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Writing the Name: Sergii Bulgakov and the Discipline of Speculation



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Heath, Joshua 


This thesis is a critical exposition of the work of Russian philosopher-theologian Sergii Bulgakov (1871-1944). It provides a much-needed account of his work that illuminates his centrality within twentieth-century Russian philosophy of language, and reveals his capacity to revitalise conversations in Western metaphysics and philosophy of language. The work of Bulgakov has been the object of increasing attention in Christian theology, fuelled by the recent translation of Bulgakov’s major theological works into English. Yet the focus of scholarly attention remains largely restricted to the texts produced in the last decade of Bulgakov’s life and confined to theological circles. There has been little attempt to read Bulgakov for what his work can offer to other disciplines, despite the fact that Bulgakov was, for much of life, principally engaged in economics, political theory and philosophy.

My thesis addresses this twofold restriction. It takes Bulgakov’s texts about language, subjectivity and the doctrine of the Trinity, written in the 1920s, as the interpretive key to Bulgakov’s œuvre: they mark the culmination of his preceding work and provide the fundamental conceptual basis for his subsequent theological works. In particular, my thesis shows how the whole of Bulgakov’s corpus represents a continuous engagement with the perennial philosophical concept of unity. I show how Bulgakov is continually preoccupied with the unity of the subject with the world (a theme bequeathed by German Idealism), the unity of the subject with other subjects (within the Russian sobornost’ tradition), the unity of the world with God and, finally, the unity of God with God (Christian theology). Bulgakov’s lifelong project is the pursuit of a metaphysics, or account of reality, that will integrate these various kinds of unity. With the turn to language, this thesis argues, Bulgakov finds the means for doing so, as the complex unity of the grammatical proposition (subject-copula-predicate) becomes the paradigm for understanding the unities that fascinate him.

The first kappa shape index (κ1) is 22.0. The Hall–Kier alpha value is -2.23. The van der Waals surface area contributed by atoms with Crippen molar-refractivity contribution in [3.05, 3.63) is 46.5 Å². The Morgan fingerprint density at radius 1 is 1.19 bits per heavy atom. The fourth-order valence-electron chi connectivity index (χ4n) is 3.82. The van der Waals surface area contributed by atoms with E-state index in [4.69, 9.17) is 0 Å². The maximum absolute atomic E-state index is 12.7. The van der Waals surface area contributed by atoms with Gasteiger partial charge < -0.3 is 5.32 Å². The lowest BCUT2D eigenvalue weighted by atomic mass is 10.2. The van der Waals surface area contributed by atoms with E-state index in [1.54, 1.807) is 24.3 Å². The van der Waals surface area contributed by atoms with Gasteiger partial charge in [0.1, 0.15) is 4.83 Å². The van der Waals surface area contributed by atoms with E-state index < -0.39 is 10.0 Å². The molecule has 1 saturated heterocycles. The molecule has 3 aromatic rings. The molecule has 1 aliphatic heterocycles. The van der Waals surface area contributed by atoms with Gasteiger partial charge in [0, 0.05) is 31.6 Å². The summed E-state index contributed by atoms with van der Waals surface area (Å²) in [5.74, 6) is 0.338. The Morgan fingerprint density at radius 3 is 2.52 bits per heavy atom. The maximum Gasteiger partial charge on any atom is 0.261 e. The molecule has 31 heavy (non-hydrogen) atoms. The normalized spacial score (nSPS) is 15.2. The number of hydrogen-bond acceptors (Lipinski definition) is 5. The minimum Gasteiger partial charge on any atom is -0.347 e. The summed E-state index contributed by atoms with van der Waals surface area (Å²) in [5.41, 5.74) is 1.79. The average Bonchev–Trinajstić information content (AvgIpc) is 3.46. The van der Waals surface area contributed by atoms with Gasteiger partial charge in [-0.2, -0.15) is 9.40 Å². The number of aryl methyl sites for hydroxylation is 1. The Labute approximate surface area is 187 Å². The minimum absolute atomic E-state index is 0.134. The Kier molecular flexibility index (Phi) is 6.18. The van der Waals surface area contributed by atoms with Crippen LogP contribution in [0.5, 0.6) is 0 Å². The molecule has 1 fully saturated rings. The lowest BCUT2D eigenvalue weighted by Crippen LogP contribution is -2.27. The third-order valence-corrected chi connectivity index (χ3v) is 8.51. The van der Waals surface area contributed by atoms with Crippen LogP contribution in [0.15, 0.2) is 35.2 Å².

The argument of this thesis has two strands. First, it articulates – on the basis of close analysis of Bulgakov’s texts on language – what I call Bulgakov’s ‘linguistic metaphysics’, i.e., Bulgakov’s account of language as fundamental to reality. Through this account of Bulgakov’s metaphysics, the thesis arrives at its second aim: an account of Bulgakov’s understanding of the nature of intellectual activity. This thesis maintains that Bulgakov’s picture of language as unifying leads to a reading of Bulgakov’s own texts as a unifying effort. In particular, I show in the second half of the thesis how Bulgakov’s work is a practice of reading and writing that attempts to overcome the tragedies of diremption and loss that characterise Russian history and, within that, his own life. His writing on the death of his son, the betrayal of Jesus by Judas and the generation of the Son by the Father within the Trinity are as many exercises in discerning unity and coherence within instances of apparently irredeemable division. These exercises in reading and writing thus have as their end a renewed capacity for action within a history that previously appeared to be a movement of inexorable fragmentation.

In doing so, my thesis breaks new ground on several fronts. It counters a prevailing view of Bulgakov’s work in linguistic philosophy as ‘incidental’, whose significance is wholly explained by the discussions surrounding the Name of God (the imiaslavie controversy) that animated the Russian Orthodox Church in 1910-1918. Instead, I show how Bulgakov’s linguistic philosophy reveals the profound coherence of his œuvre. This focus on his linguistic philosophy also enables a considerably wider reception of his work. Appreciation of Bulgakov’s intellectual achievements has been hampered by his apparent esotericism, particularly in his emphasis on the ‘Divine Wisdom’. My thesis interprets Bulgakov’s writing on the ‘Divine Wisdom’ within his concern with unity and particularly the unity of history. I thus show how Bulgakov’s ‘Sophiology’ is not idle speculation, but an existential engagement with the possibilities for human action. In this way, his work is a model of a metaphysical thinking whose stakes are always a renewed engagement with the present.





Williams, Rowan
Pickstock, Catherine


Christian Theology, Imiaslavie, Personalism, Philosophy of Language, Philosophy of Religion, Russian Religious Philosophy, Sergius Bulgakov, Silver Age


Doctor of Philosophy (PhD)

Awarding Institution

University of Cambridge
AHRC (2102197)
AHRC Cambridge DTP